And we're seeing companies that got to that level of pricing sophistication of really having pricing software now being more forward thinking and proactive, asking the question that you touched on of, energy prices and prices of certain metals and lumber and building products and certain industries and certain commodities are seeing a [00:17:00] little bit of a price drop, or at least the rate of price increase is slowing.
And so they're already thinking about how do I handle that with my customers and how do I do that intelligently and not drop prices too soon and not lose volume? And I think that becomes, especially as we see a softening in demand and so companies are really going to have to balance maintaining the margin gain that they were able to get with trying to keep wallet share of their customers and not speeding and overpricing in the market.
And it's really hard to do that if your go-to method is spreadsheet.
Barrett Thompson: This is such a great insight. I mean, what you've described here is it's not just the circumstance that may present. Which will challenge you, the market circumstance, the economic circumstance, et cetera. But your own response to that circumstance, your reaction, or overreaction to it, is a whole other level of challenge and a systematized approach.
A data-driven approach [00:18:00] will support you and keep your discipline right, and protect you even from your own overreaction, which is not necessarily how we always promote the benefit of the solution, right? It helps you do the right thing you'd want to do if your cool head were prevailing. But I see that's a great insight.
Lindsay Duran: I think discipline is the right word there, Barrett. And there's so much discipline that can be gained from having the right tools and data at your fingertips so that humans can make good decisions using those.
Barrett Thompson: Let's look forward then what is your prediction for the trajectory of the pricing and revenue optimization management space in the coming three to five years?
Lindsay Duran: We all wish we had a crystal ball. I certainly see a bit over the last 10, 15 years, companies had spent quite a bit of money and time and resources investing in what I'll call commercial execution. Things like CRM and ERP and configure price, quote [00:19:00] software and e-commerce platforms and marketing automation tools and what have you.
And, all of these tools are really powerful and, are needed to run a business in many instances. But what I think companies have increasingly come to realize is that all of those tools are, they're just not very smart in and of themselves. They're great for executing processes for helping you run your business, but they're not really adding intelligence to a process.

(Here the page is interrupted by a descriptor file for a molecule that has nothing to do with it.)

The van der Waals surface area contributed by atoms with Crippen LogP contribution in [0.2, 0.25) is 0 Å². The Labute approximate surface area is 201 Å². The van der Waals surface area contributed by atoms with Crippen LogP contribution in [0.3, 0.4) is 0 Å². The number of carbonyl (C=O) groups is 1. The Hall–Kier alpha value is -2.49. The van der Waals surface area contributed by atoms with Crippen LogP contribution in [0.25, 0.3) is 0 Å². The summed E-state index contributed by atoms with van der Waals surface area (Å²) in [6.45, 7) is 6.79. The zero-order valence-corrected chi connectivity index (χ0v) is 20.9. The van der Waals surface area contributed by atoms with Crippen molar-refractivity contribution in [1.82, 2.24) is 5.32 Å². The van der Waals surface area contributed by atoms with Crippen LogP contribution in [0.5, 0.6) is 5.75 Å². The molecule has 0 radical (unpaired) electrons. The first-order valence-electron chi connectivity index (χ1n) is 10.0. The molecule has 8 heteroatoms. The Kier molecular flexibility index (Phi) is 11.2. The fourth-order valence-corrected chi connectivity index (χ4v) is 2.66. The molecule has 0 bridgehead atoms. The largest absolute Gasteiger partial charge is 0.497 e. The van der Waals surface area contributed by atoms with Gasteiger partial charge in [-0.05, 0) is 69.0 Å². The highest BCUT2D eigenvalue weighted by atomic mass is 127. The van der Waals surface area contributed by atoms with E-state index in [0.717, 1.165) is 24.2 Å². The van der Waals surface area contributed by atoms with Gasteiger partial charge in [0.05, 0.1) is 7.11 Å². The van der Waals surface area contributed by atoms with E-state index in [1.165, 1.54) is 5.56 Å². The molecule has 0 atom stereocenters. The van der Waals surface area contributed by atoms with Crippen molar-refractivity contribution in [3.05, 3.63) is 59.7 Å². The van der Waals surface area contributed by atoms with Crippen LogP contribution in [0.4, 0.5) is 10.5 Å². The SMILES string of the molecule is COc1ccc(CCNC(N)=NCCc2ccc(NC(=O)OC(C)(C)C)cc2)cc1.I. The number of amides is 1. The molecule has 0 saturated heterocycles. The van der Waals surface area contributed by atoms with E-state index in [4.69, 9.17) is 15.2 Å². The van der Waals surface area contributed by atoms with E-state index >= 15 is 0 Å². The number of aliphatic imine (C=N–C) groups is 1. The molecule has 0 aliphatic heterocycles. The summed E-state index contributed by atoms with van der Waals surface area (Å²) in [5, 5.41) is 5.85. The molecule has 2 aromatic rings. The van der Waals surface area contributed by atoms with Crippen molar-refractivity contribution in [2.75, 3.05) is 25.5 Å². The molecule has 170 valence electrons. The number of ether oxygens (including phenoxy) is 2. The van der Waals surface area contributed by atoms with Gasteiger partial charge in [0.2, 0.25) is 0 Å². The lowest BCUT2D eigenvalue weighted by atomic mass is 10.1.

That gap has probably been acutely set over the past three years as companies are looking for any advantage and any leg up during this really volatile time that we're all living through. With all of that in mind and that realization that companies are beginning to have, I see pricing and revenue optimization and management as really the next wave of where companies need to invest.
In five years, if you're still using, if you're a company of [00:20:00] any significant size and you're still using spreadsheets, email, and swivel chair between systems to run your business, you're gonna be really far behind and you look at projections, the percentage of commerce that's going to happen through online channels.
You can't rely on a sales rep to be the filter between the overly broad prices that you set at corporate and the price that the customer actually sees. You've got to get a price to a customer that makes sense and the exact context of their selling situation without necessarily needing a sales person to intervene.
Now, that doesn't mean that the role of the salesperson goes away. But the role of the salesperson might not be to translate your corporate prices into a good price for the customer. Their role will be to sell and add value and maintain that customer relationship overall, because that doesn't necessarily go away.
And so I think, as [00:21:00] companies will look towards their digital transformation journey and what's next on the horizon, I think adding that layer of intelligence to how they're getting their work done and how they're making decisions is sort of on the forefront. And we're really seeing that with an uptick in demand, certainly for our solution.
I think about things like chatGPT and what that's able to do in many instances. And it's adding, people are realizing the amount of intelligence that it can add to things. Sending a sales follow up email or writing a marketing email or, what have you. I think the sky's really the limit.
And so as people embrace AI and embrace fact that data and models can really do things that humans just simply can't do at scale, I think this space is really going to take off over the course of the next three to five years. I'm curious, Barrett, what your prediction is for [00:22:00] this.
Barrett Thompson: I certainly agree that the technology is improving at an exponential rate, and so that's opening some doors for us that weren't there before.
I want to key in on the word transformation. I think that's an important one. We'll hear digital transformation often to label an internal initiative, but that's got a complementary transformation of what some of our traditional job roles have been. If it's on frontline sales, we'll add value in different ways, product recommendations, product selection, advice on application, et cetera, et cetera.